As the state evolves in time, each individual eigenstate is multiplied by a complex exponential. But they are different complex exponentials, each one based on its own eigenvalue E1 or E2.
The position probability is based on the squared modulus of the wavefunction.
How do you find the squared modulus of a complex number? You multiply the number by its complex conjuate, which you generally write by replacing every occurence of i with -i.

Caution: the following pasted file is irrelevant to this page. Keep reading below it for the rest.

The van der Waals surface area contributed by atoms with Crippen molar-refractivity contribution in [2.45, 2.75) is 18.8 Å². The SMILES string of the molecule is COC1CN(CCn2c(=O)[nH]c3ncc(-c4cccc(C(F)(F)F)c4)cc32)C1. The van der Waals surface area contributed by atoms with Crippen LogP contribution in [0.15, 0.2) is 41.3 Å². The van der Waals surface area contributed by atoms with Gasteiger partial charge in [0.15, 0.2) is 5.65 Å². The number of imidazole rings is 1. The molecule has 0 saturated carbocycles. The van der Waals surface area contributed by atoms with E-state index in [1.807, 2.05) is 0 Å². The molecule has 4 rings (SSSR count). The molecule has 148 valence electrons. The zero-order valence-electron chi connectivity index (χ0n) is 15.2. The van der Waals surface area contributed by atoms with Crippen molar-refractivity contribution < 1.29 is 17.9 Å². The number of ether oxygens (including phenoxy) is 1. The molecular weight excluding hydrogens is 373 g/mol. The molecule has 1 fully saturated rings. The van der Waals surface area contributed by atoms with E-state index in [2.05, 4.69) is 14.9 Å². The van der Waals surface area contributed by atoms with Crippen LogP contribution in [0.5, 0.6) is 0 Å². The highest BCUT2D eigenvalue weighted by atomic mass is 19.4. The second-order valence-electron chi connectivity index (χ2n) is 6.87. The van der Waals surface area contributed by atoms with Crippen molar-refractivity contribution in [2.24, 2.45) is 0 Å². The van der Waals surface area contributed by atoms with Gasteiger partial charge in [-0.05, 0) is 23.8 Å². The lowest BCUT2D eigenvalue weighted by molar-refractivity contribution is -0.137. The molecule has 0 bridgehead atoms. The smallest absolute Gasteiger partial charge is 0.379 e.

Multiply all that out.
Remembering that eix = cos x + i sin x, we first expand out that first cross-term.
Now expand out the other cross-term. Then rewrite the result based on the fact that the cosine is an even function, and the sine is an odd function.
When we add those two cross-terms, the sines cancel out and the cosines add. That gives us our original goal, the modulus-squared of the time-evolved wavefunction.
After all that, the real point is that the time dependence didn't cancel out, so the position probabilities are changing.